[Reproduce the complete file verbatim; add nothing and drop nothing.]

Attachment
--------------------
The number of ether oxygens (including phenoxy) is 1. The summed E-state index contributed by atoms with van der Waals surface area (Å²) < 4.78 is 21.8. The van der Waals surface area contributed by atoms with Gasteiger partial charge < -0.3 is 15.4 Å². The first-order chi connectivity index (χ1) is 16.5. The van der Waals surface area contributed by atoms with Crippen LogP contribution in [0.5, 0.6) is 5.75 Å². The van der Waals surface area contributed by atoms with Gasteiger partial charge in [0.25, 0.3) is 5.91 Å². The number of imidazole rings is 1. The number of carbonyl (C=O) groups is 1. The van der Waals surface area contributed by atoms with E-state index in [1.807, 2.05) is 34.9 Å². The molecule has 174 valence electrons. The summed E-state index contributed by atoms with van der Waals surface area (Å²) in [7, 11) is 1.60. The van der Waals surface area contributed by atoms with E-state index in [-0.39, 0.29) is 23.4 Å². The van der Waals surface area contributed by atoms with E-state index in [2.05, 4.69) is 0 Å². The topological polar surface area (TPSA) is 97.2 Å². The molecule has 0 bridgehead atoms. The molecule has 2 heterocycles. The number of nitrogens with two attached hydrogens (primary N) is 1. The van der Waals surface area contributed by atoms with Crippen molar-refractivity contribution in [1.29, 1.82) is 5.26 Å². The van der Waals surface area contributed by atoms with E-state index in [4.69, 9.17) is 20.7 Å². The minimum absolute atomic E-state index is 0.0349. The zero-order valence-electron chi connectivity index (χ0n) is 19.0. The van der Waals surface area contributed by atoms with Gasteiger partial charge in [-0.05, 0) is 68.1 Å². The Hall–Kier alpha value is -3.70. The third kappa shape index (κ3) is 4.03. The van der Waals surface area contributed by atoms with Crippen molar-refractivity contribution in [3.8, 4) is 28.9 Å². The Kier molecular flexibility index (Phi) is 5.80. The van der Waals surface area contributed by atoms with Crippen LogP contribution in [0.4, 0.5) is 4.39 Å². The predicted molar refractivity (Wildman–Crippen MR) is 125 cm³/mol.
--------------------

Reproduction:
The number of ether oxygens (including phenoxy) is 1. The summed E-state index contributed by atoms with van der Waals surface area (Å²) < 4.78 is 21.8. The van der Waals surface area contributed by atoms with Gasteiger partial charge < -0.3 is 15.4 Å². The first-order chi connectivity index (χ1) is 16.5. The van der Waals surface area contributed by atoms with Crippen LogP contribution in [0.5, 0.6) is 5.75 Å². The van der Waals surface area contributed by atoms with Gasteiger partial charge in [0.25, 0.3) is 5.91 Å². The number of imidazole rings is 1. The number of carbonyl (C=O) groups is 1. The van der Waals surface area contributed by atoms with E-state index in [1.807, 2.05) is 34.9 Å². The molecule has 174 valence electrons. The summed E-state index contributed by atoms with van der Waals surface area (Å²) in [7, 11) is 1.60. The van der Waals surface area contributed by atoms with E-state index in [-0.39, 0.29) is 23.4 Å². The van der Waals surface area contributed by atoms with E-state index in [2.05, 4.69) is 0 Å². The topological polar surface area (TPSA) is 97.2 Å². The molecule has 0 bridgehead atoms. The molecule has 2 heterocycles. The number of nitrogens with two attached hydrogens (primary N) is 1. The van der Waals surface area contributed by atoms with Crippen molar-refractivity contribution in [1.29, 1.82) is 5.26 Å². The van der Waals surface area contributed by atoms with E-state index in [4.69, 9.17) is 20.7 Å². The minimum absolute atomic E-state index is 0.0349. The zero-order valence-electron chi connectivity index (χ0n) is 19.0. The van der Waals surface area contributed by atoms with Gasteiger partial charge in [-0.05, 0) is 68.1 Å². The Hall–Kier alpha value is -3.70. The third kappa shape index (κ3) is 4.03. The van der Waals surface area contributed by atoms with Crippen molar-refractivity contribution in [3.8, 4) is 28.9 Å². The Kier molecular flexibility index (Phi) is 5.80. The van der Waals surface area contributed by atoms with Crippen LogP contribution in [0.4, 0.5) is 4.39 Å². The predicted molar refractivity (Wildman–Crippen MR) is 125 cm³/mol.